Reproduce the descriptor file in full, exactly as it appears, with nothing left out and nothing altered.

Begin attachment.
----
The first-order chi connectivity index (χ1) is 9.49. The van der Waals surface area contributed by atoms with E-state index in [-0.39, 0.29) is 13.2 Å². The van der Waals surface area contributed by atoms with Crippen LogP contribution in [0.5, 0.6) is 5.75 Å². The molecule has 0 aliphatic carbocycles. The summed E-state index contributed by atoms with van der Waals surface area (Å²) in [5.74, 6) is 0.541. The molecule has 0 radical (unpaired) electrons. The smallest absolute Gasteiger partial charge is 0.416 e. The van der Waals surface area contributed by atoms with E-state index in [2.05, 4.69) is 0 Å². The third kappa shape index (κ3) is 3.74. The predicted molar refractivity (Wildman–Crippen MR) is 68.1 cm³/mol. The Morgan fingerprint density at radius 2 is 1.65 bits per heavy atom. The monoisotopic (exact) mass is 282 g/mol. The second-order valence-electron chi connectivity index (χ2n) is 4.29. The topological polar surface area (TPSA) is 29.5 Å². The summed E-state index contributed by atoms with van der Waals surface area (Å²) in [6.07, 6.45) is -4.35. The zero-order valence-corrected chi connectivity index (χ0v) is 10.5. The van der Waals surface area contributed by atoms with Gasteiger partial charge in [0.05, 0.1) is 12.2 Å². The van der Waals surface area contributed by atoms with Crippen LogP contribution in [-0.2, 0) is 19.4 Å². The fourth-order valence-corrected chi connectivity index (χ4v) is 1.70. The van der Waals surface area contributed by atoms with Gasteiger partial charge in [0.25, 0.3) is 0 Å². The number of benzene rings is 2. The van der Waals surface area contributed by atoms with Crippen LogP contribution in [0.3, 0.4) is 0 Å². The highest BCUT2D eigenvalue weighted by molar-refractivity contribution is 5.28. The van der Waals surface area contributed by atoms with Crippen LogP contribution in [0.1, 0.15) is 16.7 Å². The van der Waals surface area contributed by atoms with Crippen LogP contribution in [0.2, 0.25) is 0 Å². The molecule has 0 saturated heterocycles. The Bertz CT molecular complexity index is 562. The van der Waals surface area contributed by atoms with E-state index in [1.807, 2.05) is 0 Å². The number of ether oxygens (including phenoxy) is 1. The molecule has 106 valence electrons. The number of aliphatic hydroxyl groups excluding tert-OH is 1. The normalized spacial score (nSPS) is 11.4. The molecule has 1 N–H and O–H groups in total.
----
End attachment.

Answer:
The first-order chi connectivity index (χ1) is 9.49. The van der Waals surface area contributed by atoms with E-state index in [-0.39, 0.29) is 13.2 Å². The van der Waals surface area contributed by atoms with Crippen LogP contribution in [0.5, 0.6) is 5.75 Å². The molecule has 0 aliphatic carbocycles. The summed E-state index contributed by atoms with van der Waals surface area (Å²) in [5.74, 6) is 0.541. The molecule has 0 radical (unpaired) electrons. The smallest absolute Gasteiger partial charge is 0.416 e. The van der Waals surface area contributed by atoms with E-state index in [2.05, 4.69) is 0 Å². The third kappa shape index (κ3) is 3.74. The predicted molar refractivity (Wildman–Crippen MR) is 68.1 cm³/mol. The Morgan fingerprint density at radius 2 is 1.65 bits per heavy atom. The monoisotopic (exact) mass is 282 g/mol. The second-order valence-electron chi connectivity index (χ2n) is 4.29. The topological polar surface area (TPSA) is 29.5 Å². The summed E-state index contributed by atoms with van der Waals surface area (Å²) in [6.07, 6.45) is -4.35. The zero-order valence-corrected chi connectivity index (χ0v) is 10.5. The van der Waals surface area contributed by atoms with Gasteiger partial charge in [0.05, 0.1) is 12.2 Å². The van der Waals surface area contributed by atoms with Crippen LogP contribution in [-0.2, 0) is 19.4 Å². The fourth-order valence-corrected chi connectivity index (χ4v) is 1.70. The van der Waals surface area contributed by atoms with Gasteiger partial charge in [0.25, 0.3) is 0 Å². The number of benzene rings is 2. The van der Waals surface area contributed by atoms with Crippen LogP contribution in [0.3, 0.4) is 0 Å². The highest BCUT2D eigenvalue weighted by molar-refractivity contribution is 5.28. The van der Waals surface area contributed by atoms with Crippen LogP contribution in [0.1, 0.15) is 16.7 Å². The van der Waals surface area contributed by atoms with Crippen LogP contribution in [0.2, 0.25) is 0 Å². The molecule has 0 saturated heterocycles. The Bertz CT molecular complexity index is 562. The van der Waals surface area contributed by atoms with E-state index in [1.807, 2.05) is 0 Å². The number of ether oxygens (including phenoxy) is 1. The molecule has 106 valence electrons. The number of aliphatic hydroxyl groups excluding tert-OH is 1. The normalized spacial score (nSPS) is 11.4. The molecule has 1 N–H and O–H groups in total.